The Playlist

Hal Hartley To Close Off 'Henry Fool' Trilogy With 'Ned Rifle,' Louis Leterrier Reteaming With Luc Besson For 'Sea At War'

  • By Ken Guidry
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  • May 16, 2013 12:40 PM
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Hal Hartley’s recent work hasn’t been as high profile as his films back in the ‘90s, but it looks like the director is back in action yet again, with a continuation of one of his best known pictures. This time, the project is “Ned Rifle,” which is a follow-up to his previous films “Henry Fool” and “Fay Grim.” Parker Posey, Liam Aiken, and Thomas J. Ryan are all returning to reprise their characters, starring alongside Gemma Arterton. Production on the film is slated to begin later this year with Fortissimo Films taking on sales rights in Cannes.

John Woo's WWII Epic 'Flying Tigers' To Arrive As Feature Film & Extended, 6-Hour Miniseries

  • By Ken Guidry
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  • April 23, 2013 11:37 AM
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John Woo ("Face/Off," "Mission: Impossible II") might have long ago left Hollywood in the dust, but his recent projects have been more epic in scope than any of the films he’s made in the past. His last solo directorial effort, "Red Cliff," had an $80 million budget, and the Chinese version was 280 minutes long. But his next project, the long-gestating "Flying Tigers," is shaping up to be his most ambitious effort yet.

Watch: Alex Cox's 1999 Documentary 'Kurosawa: The Last Emperor' With Francis Ford Coppola, Paul Verhoeven & More

  • By Kevin Jagernauth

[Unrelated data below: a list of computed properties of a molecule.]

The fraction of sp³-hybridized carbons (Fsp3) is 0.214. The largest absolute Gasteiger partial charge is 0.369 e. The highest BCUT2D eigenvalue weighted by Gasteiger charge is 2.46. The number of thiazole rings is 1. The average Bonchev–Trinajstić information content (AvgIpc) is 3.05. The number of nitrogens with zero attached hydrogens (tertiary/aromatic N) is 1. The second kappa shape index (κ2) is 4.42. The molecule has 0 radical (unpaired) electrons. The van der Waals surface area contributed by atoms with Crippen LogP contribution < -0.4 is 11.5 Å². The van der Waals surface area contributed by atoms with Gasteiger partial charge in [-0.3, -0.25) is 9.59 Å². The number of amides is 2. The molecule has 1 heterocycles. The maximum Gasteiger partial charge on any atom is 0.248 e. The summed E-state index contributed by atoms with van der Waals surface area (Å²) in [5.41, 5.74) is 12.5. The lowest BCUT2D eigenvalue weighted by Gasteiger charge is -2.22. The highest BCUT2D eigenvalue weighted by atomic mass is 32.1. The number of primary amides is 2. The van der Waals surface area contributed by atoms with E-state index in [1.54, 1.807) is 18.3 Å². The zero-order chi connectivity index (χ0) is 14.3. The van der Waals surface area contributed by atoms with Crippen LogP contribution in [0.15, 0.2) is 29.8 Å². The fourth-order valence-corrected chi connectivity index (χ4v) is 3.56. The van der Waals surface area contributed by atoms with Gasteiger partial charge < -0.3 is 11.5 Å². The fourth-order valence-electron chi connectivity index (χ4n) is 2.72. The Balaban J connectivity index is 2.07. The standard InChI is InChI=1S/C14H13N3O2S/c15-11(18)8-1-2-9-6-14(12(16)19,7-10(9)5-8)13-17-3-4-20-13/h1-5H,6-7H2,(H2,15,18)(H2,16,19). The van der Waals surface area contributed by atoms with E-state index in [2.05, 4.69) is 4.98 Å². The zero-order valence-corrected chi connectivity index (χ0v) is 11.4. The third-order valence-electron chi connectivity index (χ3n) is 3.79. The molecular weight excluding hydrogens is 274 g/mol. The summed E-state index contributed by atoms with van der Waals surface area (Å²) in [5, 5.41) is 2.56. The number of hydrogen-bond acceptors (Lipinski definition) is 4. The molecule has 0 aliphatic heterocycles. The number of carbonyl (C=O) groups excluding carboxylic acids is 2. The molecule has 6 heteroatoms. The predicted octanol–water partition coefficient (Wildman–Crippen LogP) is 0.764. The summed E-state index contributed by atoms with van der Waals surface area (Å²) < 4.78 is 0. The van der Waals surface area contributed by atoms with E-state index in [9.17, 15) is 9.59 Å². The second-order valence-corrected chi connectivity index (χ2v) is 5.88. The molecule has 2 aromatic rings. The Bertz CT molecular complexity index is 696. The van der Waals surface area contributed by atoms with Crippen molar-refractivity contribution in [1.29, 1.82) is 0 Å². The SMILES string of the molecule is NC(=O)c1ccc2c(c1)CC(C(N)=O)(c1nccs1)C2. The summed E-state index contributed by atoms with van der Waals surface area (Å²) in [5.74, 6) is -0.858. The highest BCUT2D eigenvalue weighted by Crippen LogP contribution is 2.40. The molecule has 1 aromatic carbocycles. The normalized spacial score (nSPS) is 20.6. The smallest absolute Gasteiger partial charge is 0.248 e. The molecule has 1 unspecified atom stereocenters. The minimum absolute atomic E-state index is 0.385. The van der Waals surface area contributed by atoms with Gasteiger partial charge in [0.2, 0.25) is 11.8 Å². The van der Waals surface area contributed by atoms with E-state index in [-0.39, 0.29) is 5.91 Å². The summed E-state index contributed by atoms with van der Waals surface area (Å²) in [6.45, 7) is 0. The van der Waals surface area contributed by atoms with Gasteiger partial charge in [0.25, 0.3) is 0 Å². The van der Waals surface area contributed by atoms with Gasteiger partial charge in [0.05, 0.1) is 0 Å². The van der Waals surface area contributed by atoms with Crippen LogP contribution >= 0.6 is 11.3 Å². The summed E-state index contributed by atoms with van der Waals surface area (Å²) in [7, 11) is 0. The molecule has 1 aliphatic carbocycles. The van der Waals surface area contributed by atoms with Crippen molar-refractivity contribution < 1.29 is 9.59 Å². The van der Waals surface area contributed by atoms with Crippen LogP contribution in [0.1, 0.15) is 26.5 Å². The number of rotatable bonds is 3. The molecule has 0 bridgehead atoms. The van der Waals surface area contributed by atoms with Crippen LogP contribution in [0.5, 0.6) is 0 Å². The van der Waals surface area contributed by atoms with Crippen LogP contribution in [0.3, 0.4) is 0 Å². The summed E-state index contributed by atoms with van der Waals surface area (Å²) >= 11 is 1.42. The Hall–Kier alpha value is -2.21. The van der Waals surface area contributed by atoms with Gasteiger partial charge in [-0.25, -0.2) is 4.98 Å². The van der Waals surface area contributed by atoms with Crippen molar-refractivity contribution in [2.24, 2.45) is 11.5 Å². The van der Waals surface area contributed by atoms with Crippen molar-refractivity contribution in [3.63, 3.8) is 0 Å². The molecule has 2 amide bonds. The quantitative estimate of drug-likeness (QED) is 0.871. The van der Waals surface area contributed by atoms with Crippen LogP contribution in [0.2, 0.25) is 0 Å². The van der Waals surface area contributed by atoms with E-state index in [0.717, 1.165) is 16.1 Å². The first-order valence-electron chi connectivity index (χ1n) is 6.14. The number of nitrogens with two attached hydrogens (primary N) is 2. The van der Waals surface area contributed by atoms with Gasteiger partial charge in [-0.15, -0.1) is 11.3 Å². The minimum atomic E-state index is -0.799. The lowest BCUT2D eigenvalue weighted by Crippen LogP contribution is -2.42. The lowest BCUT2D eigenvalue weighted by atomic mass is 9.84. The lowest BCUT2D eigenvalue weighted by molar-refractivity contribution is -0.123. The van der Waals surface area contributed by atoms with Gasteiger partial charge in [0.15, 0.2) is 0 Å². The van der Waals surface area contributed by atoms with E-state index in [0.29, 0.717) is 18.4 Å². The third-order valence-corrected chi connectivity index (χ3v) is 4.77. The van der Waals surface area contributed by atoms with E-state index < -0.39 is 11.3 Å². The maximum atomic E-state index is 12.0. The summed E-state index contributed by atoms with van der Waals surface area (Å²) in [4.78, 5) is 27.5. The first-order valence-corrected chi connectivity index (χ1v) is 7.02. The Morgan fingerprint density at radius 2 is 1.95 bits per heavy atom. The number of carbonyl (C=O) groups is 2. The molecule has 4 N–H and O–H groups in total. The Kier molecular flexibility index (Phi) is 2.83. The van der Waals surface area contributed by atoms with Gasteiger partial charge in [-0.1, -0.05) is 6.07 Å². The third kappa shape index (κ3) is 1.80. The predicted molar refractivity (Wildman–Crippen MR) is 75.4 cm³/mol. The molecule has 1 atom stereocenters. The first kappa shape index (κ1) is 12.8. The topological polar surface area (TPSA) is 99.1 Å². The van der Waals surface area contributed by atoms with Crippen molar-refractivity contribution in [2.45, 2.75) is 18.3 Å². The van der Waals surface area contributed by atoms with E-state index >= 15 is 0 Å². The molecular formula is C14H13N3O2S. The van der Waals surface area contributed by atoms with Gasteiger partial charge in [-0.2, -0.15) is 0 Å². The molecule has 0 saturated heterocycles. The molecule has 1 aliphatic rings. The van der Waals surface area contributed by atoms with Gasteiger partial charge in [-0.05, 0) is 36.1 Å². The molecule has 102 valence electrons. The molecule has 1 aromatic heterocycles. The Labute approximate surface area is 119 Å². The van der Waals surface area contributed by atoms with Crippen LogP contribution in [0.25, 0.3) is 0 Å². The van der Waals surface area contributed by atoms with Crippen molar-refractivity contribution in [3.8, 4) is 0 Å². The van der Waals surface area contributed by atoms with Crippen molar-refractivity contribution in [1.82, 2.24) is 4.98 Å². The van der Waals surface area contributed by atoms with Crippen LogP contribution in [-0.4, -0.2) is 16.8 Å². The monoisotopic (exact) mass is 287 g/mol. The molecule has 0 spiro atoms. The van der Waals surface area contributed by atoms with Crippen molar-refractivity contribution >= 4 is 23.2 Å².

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  • March 18, 2013 11:25 AM
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  • 1 Comment
When you're one of the greatest filmmakers of all time, your life is likely to be thoroughly documented by others, and that's certainly the case for Akira Kurosawa. The director behind "Seven Samurai," "Rashomon," "Ran" and many, many more seminal works has been boxed, written about, discussed at and more, all at length, but his work is so rich and influential, there is always more to discover. And for those looking for a bit of a film class to start of their week, you can perhaps spend your lunch hour on this.

5 Great & 5 Disappointing English-Language Debuts By Foreign-Language Directors

  • By The Playlist Staff
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  • February 28, 2013 11:01 AM
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  • 11 Comments
This Friday sees the release of the much-anticipated "Stoker." The melodrama would probably be of note just because it stars Mia Wasikowksa and Nicole Kidman, but it's even more so because it marks the English-language debut of acclaimed Korean filmmaker Park Chan-Wook, the man behind "Sympathy For Mr. Vengeance," "Oldboy" and "Thirst," among others. The film lands hot on the heels of "The Last Stand," from Park's countryman Kim Ji-Woon, and a few months from the English-language debut of another Korean filmmaker, Bong Joon-Ho's "Snowpiercer." The three are only the latest international filmmakers to seek wider audiences and acclaim by making a film in the English language.